That is how the story begins, but by the end of it, it turns out to be a triumphant celebration of the importance of human interaction. As the old song asks, "Should old acquaintances be forgot and never brough to mind?" Well, this story screams a resounding "NO!" After all, those old acquantinces might someday save your life. A side lesson this also teaches us is that while many people will come in and out of your life, even likely more than one love of your life, you will always remember when someone writes a song for you.

By the way, when this story was adapted for the 1980s television series The Ray Bradbury Theater, the little girl was played by none other than Drew Barrymore!

4. "The Small Assassin" (Shock SuspenStories #7, February/March 1953)

One of the earliest of the official EC adaptations of Bradbury's works was also one of the creepiest. For this one story, I'll be doing a SPOILER WARNING. Based on the short story by the same name, this twisted little tale was adapted by Feldstein and artist George Evans. It is about a young mother who feels that her newborn son is trying to kill her. Her husband does not believe her until it is too late. After her death, the baby kills his father, as well. He is caught, though, by the family doctor. In a scene that you will have to see to believe, the doctor calmly tells the baby that he brought him into the world so he has the responsibility of taking him out. He goes into his bag and tells the baby, "See, baby? Something bright! Something shiny! A scalpel..." Outlandishly chilling stuff.

5. "Mars is Heaven!" (Weird Science #18, March/April 1953)

Another story that Bradbury adapted for The Martian Chronicles, Feldstein and Wally Wood adapted the original story (which is not much different from the one that appeared in The Martian Chronicles, just some changes for continuity's sake, really). In this story, a group of astronauts land on Mars only to find it populated with their dead relatives, leading them to perhaps believe that, well, Mars is Heaven!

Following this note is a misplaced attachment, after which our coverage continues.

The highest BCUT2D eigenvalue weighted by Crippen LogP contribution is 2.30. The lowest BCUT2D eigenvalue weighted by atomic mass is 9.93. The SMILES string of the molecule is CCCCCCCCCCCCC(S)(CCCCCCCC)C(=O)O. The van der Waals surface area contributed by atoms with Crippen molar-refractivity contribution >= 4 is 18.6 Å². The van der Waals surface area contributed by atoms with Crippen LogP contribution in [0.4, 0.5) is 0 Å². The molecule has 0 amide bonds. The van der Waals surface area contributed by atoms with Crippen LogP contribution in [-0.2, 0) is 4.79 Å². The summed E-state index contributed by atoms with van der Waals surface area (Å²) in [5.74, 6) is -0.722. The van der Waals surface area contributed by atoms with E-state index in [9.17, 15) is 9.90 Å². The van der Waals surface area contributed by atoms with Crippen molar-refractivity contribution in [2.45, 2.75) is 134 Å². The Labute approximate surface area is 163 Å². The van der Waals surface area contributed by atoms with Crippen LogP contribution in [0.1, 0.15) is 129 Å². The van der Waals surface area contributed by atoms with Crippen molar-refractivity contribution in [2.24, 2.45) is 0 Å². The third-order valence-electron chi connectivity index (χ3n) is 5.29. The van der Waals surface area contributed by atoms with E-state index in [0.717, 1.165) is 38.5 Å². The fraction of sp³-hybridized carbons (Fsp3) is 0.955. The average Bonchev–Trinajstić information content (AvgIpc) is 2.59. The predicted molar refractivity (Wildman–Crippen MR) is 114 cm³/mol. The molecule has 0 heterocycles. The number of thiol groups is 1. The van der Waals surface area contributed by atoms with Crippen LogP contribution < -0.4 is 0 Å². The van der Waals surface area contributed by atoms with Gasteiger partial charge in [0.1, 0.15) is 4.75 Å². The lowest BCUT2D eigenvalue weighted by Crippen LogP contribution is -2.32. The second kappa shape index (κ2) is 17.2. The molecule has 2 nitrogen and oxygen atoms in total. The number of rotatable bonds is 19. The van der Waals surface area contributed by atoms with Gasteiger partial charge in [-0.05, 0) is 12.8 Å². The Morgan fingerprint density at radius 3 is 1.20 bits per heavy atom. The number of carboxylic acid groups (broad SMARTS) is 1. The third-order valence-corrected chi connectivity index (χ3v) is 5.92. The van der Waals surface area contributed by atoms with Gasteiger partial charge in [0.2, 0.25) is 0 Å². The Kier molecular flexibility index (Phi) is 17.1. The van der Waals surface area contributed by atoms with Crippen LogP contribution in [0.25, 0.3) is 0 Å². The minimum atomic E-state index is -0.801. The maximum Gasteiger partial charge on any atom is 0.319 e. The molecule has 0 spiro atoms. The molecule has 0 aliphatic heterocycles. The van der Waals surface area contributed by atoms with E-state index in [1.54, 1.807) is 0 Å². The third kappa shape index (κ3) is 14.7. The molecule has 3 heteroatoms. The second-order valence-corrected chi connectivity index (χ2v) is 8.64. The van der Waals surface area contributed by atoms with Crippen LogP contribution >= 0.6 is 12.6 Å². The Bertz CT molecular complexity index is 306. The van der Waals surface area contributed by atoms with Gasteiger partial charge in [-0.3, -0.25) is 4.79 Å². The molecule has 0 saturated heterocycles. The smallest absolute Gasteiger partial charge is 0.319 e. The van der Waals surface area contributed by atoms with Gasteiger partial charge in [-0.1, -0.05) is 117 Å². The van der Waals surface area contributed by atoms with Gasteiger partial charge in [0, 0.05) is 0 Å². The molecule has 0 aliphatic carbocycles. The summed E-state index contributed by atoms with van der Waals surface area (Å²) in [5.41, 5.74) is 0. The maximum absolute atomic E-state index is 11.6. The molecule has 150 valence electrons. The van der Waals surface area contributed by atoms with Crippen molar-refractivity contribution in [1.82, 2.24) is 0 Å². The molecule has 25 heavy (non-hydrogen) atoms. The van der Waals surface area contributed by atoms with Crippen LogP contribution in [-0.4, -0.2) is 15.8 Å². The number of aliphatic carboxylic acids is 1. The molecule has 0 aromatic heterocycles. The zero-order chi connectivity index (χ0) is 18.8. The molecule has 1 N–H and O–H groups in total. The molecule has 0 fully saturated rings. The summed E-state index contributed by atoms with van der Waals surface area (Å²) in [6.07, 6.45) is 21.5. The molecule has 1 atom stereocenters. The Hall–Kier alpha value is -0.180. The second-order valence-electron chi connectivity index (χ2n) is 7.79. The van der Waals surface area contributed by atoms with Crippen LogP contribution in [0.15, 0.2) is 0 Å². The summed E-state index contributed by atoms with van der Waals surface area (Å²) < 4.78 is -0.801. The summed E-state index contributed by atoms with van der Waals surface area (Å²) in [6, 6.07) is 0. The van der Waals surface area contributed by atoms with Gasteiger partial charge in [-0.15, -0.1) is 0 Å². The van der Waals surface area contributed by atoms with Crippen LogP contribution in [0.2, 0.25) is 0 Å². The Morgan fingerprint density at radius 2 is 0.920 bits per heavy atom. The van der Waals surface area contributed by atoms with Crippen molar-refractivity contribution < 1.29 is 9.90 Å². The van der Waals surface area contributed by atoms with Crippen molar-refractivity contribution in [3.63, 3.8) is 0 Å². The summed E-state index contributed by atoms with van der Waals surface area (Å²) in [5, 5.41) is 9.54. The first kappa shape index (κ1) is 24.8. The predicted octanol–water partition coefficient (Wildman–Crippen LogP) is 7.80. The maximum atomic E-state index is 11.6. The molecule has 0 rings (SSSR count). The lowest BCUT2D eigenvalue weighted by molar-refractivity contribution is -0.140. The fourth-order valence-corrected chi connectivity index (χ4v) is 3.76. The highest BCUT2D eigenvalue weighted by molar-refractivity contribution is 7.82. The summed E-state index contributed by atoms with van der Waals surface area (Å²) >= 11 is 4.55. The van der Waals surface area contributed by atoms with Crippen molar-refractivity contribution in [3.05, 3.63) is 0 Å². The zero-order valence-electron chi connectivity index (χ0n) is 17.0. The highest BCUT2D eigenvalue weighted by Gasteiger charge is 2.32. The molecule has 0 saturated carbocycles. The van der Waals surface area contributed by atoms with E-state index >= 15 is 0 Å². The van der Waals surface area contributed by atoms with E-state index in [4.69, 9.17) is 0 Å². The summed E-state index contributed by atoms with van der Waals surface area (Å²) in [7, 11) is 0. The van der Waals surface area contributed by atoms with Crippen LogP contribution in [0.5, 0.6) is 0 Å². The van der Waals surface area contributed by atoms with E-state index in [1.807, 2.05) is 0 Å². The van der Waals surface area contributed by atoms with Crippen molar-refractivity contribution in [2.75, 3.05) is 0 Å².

The Captain of the mission tries to keep his men in line, but the pull of their closest relatives is too strong to resist (even for the Captain himself eventually). But is this really what it seems or are the Martians playing a terribly cruel trick on the astronauts?

Wood does a great job depicting the "lost in time" feel of this take on Mars.

6. "The Lake" (Vault of Horror #31, June/July 1953)

It is hard for me to imagine how the 1953 comic book reader must have reacted when they picked up Vault of Horror #31 and read "The Lake" (adapted by Feldstein and Joe Orlando). The same month, Batman was fighting a crime predicting robot and Superman was helping to peel potatoes for Lois Lane during her stint in the Women's Army Corps. So to go from that to this, a hauntingly sophisticated tale of a young boy obsessed with the death of his childhood sweetheart, must have been mind-blowing.

Orlando's lush and evocative artwork perfectly captured the story of the boy as he grows into manhood and returns to the lake where his sweetheart drowned a decade earlier.